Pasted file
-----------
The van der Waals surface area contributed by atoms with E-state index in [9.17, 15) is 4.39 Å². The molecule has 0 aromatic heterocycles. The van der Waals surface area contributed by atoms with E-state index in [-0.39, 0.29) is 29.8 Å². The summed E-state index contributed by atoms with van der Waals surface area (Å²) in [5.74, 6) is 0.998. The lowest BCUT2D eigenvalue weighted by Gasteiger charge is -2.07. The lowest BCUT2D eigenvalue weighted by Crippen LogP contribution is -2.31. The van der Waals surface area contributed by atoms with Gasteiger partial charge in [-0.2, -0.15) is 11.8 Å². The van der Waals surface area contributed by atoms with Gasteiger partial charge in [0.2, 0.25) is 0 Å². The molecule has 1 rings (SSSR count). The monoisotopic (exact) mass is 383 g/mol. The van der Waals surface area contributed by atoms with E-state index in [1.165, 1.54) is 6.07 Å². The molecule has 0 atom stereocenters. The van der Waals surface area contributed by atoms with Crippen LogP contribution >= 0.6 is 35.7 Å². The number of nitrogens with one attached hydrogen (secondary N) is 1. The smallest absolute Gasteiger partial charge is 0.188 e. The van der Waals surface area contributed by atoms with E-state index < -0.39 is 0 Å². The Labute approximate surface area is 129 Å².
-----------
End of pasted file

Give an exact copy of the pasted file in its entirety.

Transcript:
The van der Waals surface area contributed by atoms with E-state index in [9.17, 15) is 4.39 Å². The molecule has 0 aromatic heterocycles. The van der Waals surface area contributed by atoms with E-state index in [-0.39, 0.29) is 29.8 Å². The summed E-state index contributed by atoms with van der Waals surface area (Å²) in [5.74, 6) is 0.998. The lowest BCUT2D eigenvalue weighted by Gasteiger charge is -2.07. The lowest BCUT2D eigenvalue weighted by Crippen LogP contribution is -2.31. The van der Waals surface area contributed by atoms with Gasteiger partial charge in [-0.2, -0.15) is 11.8 Å². The van der Waals surface area contributed by atoms with Gasteiger partial charge in [0.2, 0.25) is 0 Å². The molecule has 1 rings (SSSR count). The monoisotopic (exact) mass is 383 g/mol. The van der Waals surface area contributed by atoms with E-state index in [1.165, 1.54) is 6.07 Å². The molecule has 0 atom stereocenters. The van der Waals surface area contributed by atoms with Crippen LogP contribution >= 0.6 is 35.7 Å². The number of nitrogens with one attached hydrogen (secondary N) is 1. The smallest absolute Gasteiger partial charge is 0.188 e. The van der Waals surface area contributed by atoms with E-state index < -0.39 is 0 Å². The Labute approximate surface area is 129 Å².